withstand this treatment for a period of at least eight days. In these cultures,
sodium nitroprusside strongly inhibited Neospora caninum proliferation as
assessed by quantitative real-time PCR and induced the expression of BAG1
antigen from day 3 onwards. This data suggests that the inhibition of parasite
proliferation is closely linked to the expression of bradyzoite-specific markers. At
day 8, around 60% of the parasitophorous vacuoles contained BAG1-positive
parasites. Another marker, which was used, was mAbCC2 that is directed
against a Toxoplasma gondii cyst wall protein. After 8 days, around 60% of all
parasitophorous vacuoles exhibited a peripheral labelling with this antibody that
indicated the formation of a cyst wall. Inspection by transmission electron microscopy suggested that the majority of the intracellular compartments
occupied by Neospora parasites exhibited features that were indicative for
tachyzoite-to-bradyzoite stage conversion. Vacuoles contained 1-5 intracellular
parasites, featuring electron dense rhoptries, many micronemes that were
predominantly located at the anterior end, and large and small dense granules.
In addition, amylopectin granules, that are characteristic for the bradyzoite stage,
were found. The majority of the parasitophorous vacuoles contained an
accumulation of electron dense granular material at the periphery that indicated
the formation of a cyst wall, which varied considerably in thickness between 0.1-
1 μM.
Although this developed in vitro culture system was efficient in terms of NcBAG1-
expression, it was less suitable in order to obtain larger amounts of Neospora
caninum bradyzoites that are required for biochemical and molecular studies.
The separation of bradyzoites from keratinocytes was difficult, due to the fact,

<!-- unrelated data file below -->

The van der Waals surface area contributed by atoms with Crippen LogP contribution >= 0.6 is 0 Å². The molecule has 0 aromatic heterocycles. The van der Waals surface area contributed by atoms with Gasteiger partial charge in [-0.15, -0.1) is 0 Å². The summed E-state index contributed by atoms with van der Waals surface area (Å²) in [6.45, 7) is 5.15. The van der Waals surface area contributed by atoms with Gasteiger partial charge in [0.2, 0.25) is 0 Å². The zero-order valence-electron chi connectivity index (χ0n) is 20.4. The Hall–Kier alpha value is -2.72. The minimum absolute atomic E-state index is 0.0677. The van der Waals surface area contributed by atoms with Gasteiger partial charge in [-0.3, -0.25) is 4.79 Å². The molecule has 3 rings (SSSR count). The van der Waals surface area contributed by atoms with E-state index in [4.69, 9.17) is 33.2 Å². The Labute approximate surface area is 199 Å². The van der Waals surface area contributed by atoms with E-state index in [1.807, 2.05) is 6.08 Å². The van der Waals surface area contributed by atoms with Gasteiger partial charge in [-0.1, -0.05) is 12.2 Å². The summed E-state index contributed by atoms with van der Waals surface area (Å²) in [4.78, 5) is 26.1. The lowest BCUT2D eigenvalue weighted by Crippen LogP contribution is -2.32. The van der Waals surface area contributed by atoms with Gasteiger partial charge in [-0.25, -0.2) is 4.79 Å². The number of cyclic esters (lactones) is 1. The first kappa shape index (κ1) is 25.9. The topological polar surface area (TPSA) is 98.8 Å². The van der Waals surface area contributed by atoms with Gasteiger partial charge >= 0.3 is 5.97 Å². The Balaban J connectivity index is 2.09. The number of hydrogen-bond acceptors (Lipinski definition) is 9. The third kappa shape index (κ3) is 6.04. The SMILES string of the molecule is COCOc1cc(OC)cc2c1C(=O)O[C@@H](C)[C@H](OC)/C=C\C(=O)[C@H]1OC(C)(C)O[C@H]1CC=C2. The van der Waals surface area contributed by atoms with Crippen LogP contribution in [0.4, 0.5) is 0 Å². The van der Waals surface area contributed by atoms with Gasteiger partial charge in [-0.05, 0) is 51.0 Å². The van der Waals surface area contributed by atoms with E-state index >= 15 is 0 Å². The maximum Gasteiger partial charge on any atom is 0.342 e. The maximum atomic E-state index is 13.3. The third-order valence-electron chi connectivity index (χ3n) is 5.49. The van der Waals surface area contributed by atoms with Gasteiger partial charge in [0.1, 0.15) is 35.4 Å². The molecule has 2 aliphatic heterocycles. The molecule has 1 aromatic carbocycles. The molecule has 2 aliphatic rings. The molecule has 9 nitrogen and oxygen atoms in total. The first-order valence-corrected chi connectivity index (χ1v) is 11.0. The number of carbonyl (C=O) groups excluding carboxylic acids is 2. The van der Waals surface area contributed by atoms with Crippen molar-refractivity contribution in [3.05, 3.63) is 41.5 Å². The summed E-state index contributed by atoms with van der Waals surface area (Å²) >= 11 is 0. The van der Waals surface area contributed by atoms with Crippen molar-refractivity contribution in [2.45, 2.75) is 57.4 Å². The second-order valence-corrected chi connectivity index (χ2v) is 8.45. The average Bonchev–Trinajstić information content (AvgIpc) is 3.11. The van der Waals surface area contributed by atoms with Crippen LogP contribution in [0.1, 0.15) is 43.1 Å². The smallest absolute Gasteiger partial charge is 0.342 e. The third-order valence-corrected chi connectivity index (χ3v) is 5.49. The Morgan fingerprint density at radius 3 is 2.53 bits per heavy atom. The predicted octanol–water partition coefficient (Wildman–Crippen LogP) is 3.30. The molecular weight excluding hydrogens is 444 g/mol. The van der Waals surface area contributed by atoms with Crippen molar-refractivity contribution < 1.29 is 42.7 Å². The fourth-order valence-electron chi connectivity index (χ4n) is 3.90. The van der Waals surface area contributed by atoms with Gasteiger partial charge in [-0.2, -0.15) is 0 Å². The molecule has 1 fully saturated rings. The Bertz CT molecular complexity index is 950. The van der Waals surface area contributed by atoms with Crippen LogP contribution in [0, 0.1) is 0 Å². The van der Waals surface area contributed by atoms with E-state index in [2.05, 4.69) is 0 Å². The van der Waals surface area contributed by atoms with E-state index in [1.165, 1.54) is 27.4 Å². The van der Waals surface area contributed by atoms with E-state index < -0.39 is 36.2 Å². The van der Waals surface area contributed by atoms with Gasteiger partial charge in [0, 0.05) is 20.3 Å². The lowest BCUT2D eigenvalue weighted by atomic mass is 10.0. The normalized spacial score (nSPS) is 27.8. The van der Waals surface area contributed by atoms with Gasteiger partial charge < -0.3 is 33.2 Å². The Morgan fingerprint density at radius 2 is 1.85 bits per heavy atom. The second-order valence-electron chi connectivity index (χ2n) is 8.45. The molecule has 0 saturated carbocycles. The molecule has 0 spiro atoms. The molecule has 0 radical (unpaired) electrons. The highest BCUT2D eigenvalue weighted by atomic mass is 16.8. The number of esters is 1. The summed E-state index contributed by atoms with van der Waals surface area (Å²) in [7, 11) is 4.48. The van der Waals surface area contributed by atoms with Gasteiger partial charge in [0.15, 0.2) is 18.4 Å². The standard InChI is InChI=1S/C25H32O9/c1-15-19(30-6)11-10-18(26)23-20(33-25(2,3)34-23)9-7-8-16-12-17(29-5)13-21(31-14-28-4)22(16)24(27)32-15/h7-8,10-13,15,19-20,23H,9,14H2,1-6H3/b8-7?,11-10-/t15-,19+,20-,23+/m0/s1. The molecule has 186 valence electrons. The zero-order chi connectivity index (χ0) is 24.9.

that the tissue cysts were surrounded by keratin filament bundles, that hindered
the liberation of the parasites. The culture conditions were therefore adapted to
Vero cells by decreasing the concentration of sodium nitroprusside to a minimum
level of 17 μM, which was tolerated by the less adhesive cell type. The efficiency
of tachyzoite-to-bradyzoite conversion was similar to that obtained with 70 μM
sodium nitroprusside in keratinocytes as host cells, but resulted in a higher
number of NcBAG1-positive individual zoites, due to the increased size of
NcBAG1-positive vacuoles. Additionally, the modified system made it now
possible to purify bradyzoites out of the host cells. Furthermore, sodium
nitroprusside-treatment of infected Vero cells lead to a down regulation of the
major tachyzoite surface antigens NcSAG1 and NcSRS2, as assessed by
immunofluorescence and immunoblotting. The expression and localisation of
dense granule proteins in bradyzoites was also analysed by immunogold
transmission electron microscopy and immunofluorescence and showed that the
localisation of these proteins shifted towards the periphery of the cysts,
compared to tachyzoites where dense granule proteins were found at the
anterior and posterior end of the parasites. These results implied an involvement
of dense granuIe proteins in the formation and modification of the cyst wall. In addition, using purified tachyzoites and bradyzoites, the adhesion and the
invasion of these two stages to Vero cells was comparatively assessed and
demonstrated that tachyzoites were more invasive than bradyzoites. However,
removal of sialic acid by sialidase from the Vero cell surface and parasite surface
enhanced the bradyzoite invasion rate from 25% to 46% and 15% to 36%
respectively, whereas these treatments had no effect on the tachyzoite invasion
rate. Thus, sialic acid plays an important role in the invasion of host cells by
Advisors:Krähenbühl, Stephan
Committee Members:Hemphill, Andrew Edward and Drewe, Jürgen
Faculties and Departments:03 Faculty of Medicine > Departement Biomedizin > Former Units at DBM > Clinical Pharmacology (Drewe)
UniBasel Contributors:Krähenbühl, Stephan and Drewe, Jürgen
Item Type:Thesis
Thesis Subtype:Doctoral Thesis
Thesis no:6765
Thesis status:Complete
Number of Pages:107
Identification Number:
edoc DOI:
Last Modified:22 Apr 2018 04:30
Deposited On:13 Feb 2009 14:47